How does fitness guru Lorri Ann Code do it? The core values for her business, Folsom-based Mama Bootcamp, don’t mention anything about losing weight or even getting fit, yet the company she founded amid an economic downturn is expanding throughout California and will soon open branches in Alaska and Virginia.
Code was the only coach when she started training about 50 clients in 2007. Today, she has 54 coaches who train more than 1,000 clients in the Sacramento region, Bay Area, Fresno and Southern California. She will soon personally greet her first clients in Virginia and Alaska because coaches who moved to those states are starting up groups. Code likes this kind of organic growth, she said, because her coaches are steeped in the Mama Bootcamp philosophy.
Speaking of that philosophy, Code describes Mama Bootcamp’s mission as empowering clients, motivating them, helping them to grow and change their lifestyles. You could talk with her quite a while before she even mentions concepts like building muscle mass or shedding pounds, even though the 53-year-old athlete recently finished the 1.2-mile swim, 56-mile bike ride and 13.1-mile run of the Half Ironman in just 6 hours, 8 minutes.
“In the fitness industry, we need to listen to what people say,” Code said. “People have been let down and discouraged. We’re at an all-time high for obesity, and there’s obviously something we’re not doing right. We need to give people faith and hope. ...
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“You might never have had anybody who believed in you growing up. I didn’t. But if I can say to you as your coach, ‘You can do it, too,’ I think the sky’s the limit.”
As Code’s business took off in 2010, her husband, Les Myers, left his job as a manager at 24 Hour Fitness to help her manage the growth. The couple, who are business partners, acquired a building at 722 Sutter St. in Folsom last year to give Mama Bootcamp a permanent headquarters.
Wheeling and dealing
The number of specialty bicycle retailers continues to decline, so the owners of Roseville Cyclery were tickled pink to tell me that not only had they survived their first year in business but had doubled their gross revenue.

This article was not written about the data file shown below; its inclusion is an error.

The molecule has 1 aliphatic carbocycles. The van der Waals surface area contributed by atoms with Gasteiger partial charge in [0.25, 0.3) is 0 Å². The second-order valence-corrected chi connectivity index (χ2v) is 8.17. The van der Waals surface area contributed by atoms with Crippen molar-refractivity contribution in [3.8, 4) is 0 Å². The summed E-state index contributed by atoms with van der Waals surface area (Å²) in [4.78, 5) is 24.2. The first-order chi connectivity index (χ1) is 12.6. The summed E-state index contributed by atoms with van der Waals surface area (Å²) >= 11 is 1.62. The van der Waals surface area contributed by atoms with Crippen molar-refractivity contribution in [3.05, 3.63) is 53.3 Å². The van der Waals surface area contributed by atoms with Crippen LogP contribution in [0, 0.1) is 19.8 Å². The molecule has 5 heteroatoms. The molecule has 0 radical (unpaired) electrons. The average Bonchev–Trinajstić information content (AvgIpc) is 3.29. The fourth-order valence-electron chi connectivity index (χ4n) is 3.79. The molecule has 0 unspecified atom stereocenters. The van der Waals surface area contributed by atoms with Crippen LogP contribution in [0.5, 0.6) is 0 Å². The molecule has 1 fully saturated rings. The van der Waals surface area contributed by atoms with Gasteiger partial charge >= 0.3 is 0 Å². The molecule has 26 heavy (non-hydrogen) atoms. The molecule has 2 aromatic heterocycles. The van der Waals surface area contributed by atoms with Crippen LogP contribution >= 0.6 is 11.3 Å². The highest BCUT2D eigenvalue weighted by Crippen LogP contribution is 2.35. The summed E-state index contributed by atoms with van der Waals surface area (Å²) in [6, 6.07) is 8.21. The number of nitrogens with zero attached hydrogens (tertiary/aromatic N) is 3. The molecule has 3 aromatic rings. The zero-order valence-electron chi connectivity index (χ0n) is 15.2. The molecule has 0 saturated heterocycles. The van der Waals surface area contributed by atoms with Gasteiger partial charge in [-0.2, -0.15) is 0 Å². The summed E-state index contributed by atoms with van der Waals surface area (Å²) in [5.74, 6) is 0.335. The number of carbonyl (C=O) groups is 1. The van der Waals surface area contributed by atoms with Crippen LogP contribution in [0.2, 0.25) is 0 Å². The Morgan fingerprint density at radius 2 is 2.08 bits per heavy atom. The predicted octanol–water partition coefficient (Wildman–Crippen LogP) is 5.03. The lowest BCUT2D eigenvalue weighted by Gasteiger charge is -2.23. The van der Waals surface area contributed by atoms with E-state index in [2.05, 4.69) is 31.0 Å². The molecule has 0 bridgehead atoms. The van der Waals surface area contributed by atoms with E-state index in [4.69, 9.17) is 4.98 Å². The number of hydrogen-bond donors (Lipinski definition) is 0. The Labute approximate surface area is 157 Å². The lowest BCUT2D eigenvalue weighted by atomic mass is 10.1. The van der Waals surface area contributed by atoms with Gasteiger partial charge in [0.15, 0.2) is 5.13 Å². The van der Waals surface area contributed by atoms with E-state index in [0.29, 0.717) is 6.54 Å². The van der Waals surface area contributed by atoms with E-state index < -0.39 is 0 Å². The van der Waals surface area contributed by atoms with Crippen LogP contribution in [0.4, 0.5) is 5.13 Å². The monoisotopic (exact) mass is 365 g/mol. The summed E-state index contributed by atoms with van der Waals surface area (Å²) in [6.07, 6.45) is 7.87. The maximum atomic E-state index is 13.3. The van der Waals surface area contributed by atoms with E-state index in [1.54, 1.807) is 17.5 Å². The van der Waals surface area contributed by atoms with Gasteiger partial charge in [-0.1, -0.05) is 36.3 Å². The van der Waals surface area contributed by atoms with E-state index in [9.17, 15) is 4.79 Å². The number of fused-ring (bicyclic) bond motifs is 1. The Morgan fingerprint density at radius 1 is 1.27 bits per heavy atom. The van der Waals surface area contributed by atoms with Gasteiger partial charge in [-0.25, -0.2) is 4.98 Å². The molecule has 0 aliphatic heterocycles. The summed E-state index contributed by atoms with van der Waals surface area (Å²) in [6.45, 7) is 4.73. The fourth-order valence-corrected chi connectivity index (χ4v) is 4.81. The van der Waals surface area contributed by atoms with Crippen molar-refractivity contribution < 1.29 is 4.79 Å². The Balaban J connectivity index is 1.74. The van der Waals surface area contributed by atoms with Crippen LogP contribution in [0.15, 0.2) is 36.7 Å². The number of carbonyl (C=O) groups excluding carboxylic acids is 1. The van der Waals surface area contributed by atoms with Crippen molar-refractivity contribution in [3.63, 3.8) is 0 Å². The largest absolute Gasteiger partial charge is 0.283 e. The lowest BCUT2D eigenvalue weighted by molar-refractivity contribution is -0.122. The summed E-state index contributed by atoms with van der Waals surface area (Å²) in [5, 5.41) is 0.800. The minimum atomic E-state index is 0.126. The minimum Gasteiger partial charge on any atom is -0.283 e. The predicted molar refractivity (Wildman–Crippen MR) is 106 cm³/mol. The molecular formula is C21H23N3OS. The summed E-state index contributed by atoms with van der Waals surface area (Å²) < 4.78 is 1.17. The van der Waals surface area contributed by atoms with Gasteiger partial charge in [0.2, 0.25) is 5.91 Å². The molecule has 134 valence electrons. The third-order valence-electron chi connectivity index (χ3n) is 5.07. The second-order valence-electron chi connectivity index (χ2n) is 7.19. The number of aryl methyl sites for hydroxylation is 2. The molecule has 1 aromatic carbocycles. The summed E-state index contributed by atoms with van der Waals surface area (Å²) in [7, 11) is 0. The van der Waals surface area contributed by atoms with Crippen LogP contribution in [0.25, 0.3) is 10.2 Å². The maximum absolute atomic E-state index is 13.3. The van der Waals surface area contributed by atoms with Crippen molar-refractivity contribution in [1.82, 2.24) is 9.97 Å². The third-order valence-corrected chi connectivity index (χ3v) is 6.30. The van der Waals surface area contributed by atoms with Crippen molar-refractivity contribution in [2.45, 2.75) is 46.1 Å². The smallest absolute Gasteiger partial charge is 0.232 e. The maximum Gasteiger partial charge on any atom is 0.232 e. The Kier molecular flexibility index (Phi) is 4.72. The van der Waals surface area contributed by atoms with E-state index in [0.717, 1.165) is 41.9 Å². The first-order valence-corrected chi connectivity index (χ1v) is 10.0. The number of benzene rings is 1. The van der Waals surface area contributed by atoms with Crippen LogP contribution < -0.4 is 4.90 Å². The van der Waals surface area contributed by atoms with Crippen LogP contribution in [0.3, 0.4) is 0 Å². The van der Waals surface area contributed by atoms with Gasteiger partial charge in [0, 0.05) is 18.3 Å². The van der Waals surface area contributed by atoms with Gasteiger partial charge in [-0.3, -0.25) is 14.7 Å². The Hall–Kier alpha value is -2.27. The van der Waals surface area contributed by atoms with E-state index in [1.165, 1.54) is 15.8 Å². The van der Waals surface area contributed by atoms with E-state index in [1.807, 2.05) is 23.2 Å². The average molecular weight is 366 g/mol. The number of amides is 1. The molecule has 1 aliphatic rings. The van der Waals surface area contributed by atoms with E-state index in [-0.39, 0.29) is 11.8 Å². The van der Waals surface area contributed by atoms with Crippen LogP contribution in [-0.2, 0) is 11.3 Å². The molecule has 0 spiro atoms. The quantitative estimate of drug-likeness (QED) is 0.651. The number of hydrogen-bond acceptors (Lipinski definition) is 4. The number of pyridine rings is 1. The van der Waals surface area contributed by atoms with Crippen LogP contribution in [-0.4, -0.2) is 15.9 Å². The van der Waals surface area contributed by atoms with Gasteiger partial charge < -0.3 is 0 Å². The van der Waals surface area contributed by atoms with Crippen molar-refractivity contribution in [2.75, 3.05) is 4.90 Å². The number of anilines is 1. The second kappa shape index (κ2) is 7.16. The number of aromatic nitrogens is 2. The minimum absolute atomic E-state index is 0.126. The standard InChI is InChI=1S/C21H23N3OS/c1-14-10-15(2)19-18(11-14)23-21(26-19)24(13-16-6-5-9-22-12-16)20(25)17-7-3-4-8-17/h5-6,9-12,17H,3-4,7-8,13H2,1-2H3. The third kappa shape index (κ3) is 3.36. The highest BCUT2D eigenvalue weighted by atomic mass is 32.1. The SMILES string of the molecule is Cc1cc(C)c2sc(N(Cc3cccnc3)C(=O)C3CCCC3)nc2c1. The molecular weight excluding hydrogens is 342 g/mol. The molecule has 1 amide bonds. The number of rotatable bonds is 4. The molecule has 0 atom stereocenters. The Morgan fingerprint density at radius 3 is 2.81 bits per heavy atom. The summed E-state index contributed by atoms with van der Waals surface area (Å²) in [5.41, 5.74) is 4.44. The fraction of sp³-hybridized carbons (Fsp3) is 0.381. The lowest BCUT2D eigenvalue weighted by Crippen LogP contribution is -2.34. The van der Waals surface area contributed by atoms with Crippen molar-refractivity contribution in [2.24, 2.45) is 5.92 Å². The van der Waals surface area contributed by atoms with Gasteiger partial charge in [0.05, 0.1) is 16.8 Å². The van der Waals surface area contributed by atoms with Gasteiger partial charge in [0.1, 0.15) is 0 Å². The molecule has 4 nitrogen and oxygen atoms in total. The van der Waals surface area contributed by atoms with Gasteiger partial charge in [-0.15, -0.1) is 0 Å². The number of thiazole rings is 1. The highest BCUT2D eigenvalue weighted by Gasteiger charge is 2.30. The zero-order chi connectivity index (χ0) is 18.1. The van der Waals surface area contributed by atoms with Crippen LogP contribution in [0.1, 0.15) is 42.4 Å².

Careful readers of this column will recall that Roseville police Officer Tim Guter joined with husband-and-wife Oliver and Yi Bell to open this business last July at 404 Vernon St. in downtown Roseville. Oliver Bell met Guter when the self-described cycling fanatic showed up at a shop that Bell managed and asked to volunteer. Bell’s first assignment for the new recruit: Clean the bathrooms.
All three owners have become familiar with that task over the last year, Bell said, but they also have more clearly defined their roles. Oliver Bell manages the shop, Guter handles the accounting and Yi Bell supervises marketing, community outreach and the website.
They started with three employees but now have eight people working for them. Two of the eight are mountain bike racers at Woodcreek High School in Roseville. Roseville Cyclery sponsors the mountain bike team there and at Roseville High School. The bike shop also sponsors adult racing teams and sends its mechanics out to regional cycling events to help riders with repairs. Consequently, Roseville Cyclery’s T-shirts and cycling jerseys are worn by many people considered knowledgeable about the sport.
“All of that’s worked out really well for us from a business perspective and from a marketing perspective,” Oliver Bell said. “Just think about a high school racer. They’ve got to get a bike. Well, when they start riding, Dad starts riding. Mom starts riding, and younger siblings start riding. Then it becomes a family activity, and we’re seeing a lot of that.”
Taking to the air – soon
Access Sacramento officially will become a radio broadcaster sometime in September as it begins to test the antenna, transmitter and other equipment it is ordering for a new low-power, 100-watt FM station. Listeners will be able to find the station at 96.5 KUBU-LP.
Public officials agreed to allocate the $50,000 needed to buy the equipment because KUBU will broadcast live meetings of three governing bodies: the Sacramento City Council, Sacramento County Board of Supervisors and the Sacramento Metropolitan Cable Television Commission, said Gary Martin, executive director for Access Sacramento. He plans a launch ceremony in early October.
Until now, the 60 or so volunteer deejays who already produce audio programming for Access Sacramento could only be heard on the Internet or on cable TV channels where Access Sacramento broadcast a community bulletin board.
Martin has found the community response to a radio station to be nothing short of amazing, he said.
“Even as we began to promote the fact that we had gotten the license, eight or nine months ago ..., the number of people who have been coming to our free orientation session who are interested in radio or television has increased dramatically,” he said. “For a $30 membership fee, people in Sacramento County who have something to share now can have an even bigger voice, a bigger broadcast capacity because KUBU will be over-the-air from downtown Sacramento.”